March 25th, 2011
Econintersect: According to The Christian Science Monitor, as posted at Yahoo News, a bailout for Portugal would likely be on the order of $107 billion. This estimate came from Eurogroup chief Jean-Claude Juncker, speaking to journalists in Brussels on the sidelines of the two-day European Union summit. This would be the third bailout by the EU and the IMF (International Monetary Fund), which have already lent $120 billion to Ireland and $156 billion to Greece. Follow up:
Follow up:The two-day EU summit ended Friday (March 25) as leaders put the final touches on an agreement to set up a permanent €500 billion ($706 billion) bailout fund to replace the temporary one that expires in 2013.
They also signed off on new rules for closer economic cooperation to limit debt, improve growth and prevent more crises and boosted the temporary bailout fund so it can lend its full €440 billion ($622 billion) allotment, instead of keeping some of that as reserves to ensure a top bond rating. Countries bailed out after 2013, meanwhile, will get lower interest rates on emergency loans.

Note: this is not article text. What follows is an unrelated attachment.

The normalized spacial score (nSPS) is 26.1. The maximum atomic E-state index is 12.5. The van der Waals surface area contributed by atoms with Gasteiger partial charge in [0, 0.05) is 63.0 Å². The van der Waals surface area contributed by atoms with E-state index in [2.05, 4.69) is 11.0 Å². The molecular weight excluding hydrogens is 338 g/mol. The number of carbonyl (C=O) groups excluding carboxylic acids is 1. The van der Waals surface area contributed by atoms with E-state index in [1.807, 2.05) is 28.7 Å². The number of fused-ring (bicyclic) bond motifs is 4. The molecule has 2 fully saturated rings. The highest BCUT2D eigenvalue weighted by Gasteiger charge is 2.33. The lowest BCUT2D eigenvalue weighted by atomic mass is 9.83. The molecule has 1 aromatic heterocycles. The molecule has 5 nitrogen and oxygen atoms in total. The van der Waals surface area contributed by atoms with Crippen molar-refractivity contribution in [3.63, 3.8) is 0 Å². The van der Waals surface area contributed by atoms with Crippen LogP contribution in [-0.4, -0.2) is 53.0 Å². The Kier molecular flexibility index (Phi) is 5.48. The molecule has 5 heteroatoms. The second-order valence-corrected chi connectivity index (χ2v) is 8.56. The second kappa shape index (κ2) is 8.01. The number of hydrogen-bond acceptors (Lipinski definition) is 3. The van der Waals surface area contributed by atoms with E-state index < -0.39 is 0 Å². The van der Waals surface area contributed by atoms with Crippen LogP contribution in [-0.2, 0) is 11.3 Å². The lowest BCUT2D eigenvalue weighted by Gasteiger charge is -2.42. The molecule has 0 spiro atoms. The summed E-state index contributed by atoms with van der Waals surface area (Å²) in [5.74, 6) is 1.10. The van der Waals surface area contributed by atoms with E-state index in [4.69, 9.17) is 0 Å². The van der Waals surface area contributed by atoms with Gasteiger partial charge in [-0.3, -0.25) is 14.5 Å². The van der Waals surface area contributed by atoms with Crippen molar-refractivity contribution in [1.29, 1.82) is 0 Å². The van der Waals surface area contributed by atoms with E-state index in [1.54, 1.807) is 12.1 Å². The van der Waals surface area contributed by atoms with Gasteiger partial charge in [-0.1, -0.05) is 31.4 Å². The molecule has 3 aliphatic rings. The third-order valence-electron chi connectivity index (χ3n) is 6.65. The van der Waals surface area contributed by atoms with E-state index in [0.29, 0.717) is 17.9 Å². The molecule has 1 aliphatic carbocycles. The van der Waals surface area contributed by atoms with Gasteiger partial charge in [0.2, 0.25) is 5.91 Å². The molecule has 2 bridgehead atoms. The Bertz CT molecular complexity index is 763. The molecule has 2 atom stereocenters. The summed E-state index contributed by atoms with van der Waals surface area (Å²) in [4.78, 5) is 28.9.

From The Christian Science Monitor:
Now a bailout for Portugal looks increasingly likely, too, after the government collapsed. Prime Minister José Sócrates resigned, as he had promised he would, when parliament rejected his proposed fiscal reforms Wednesday.
The measures would have increased taxes for pensioners, personal incomes, and corporations. The measures also sought to trim welfare programs, jobs, and public transportation subsidies. But divisive internal politics have stalled meaningful reforms.
â€œEvery opposition party rejected the measures proposed by the government to prevent that Portugal resort to external aid,â€
The governing Socialist party's coalition partners joined the main opposition party in rejecting measures intended to reduce Portugal's deficit-to-GDP ratio from 7.3 percent in 2010 to 4.6 percent this year, after a record 9.3 percent in 2009.
Ratings agencies continue to downgrade the country’s credit, which is now four notches from junk status. Unemployment has risen to a record 11.2 percent, and the central bank expects the economy to shrink 1.3 percent this year.
In such countries as Portugal, warns Giada Giani of Citigroup, "the level of debt is so high that no matter how much you introduce measures, there is vicious circle." Austerity measures are likely to also undermine job creation and economic growth. Indeed, the Greek and Irish economies continue to shrink despite EU respite.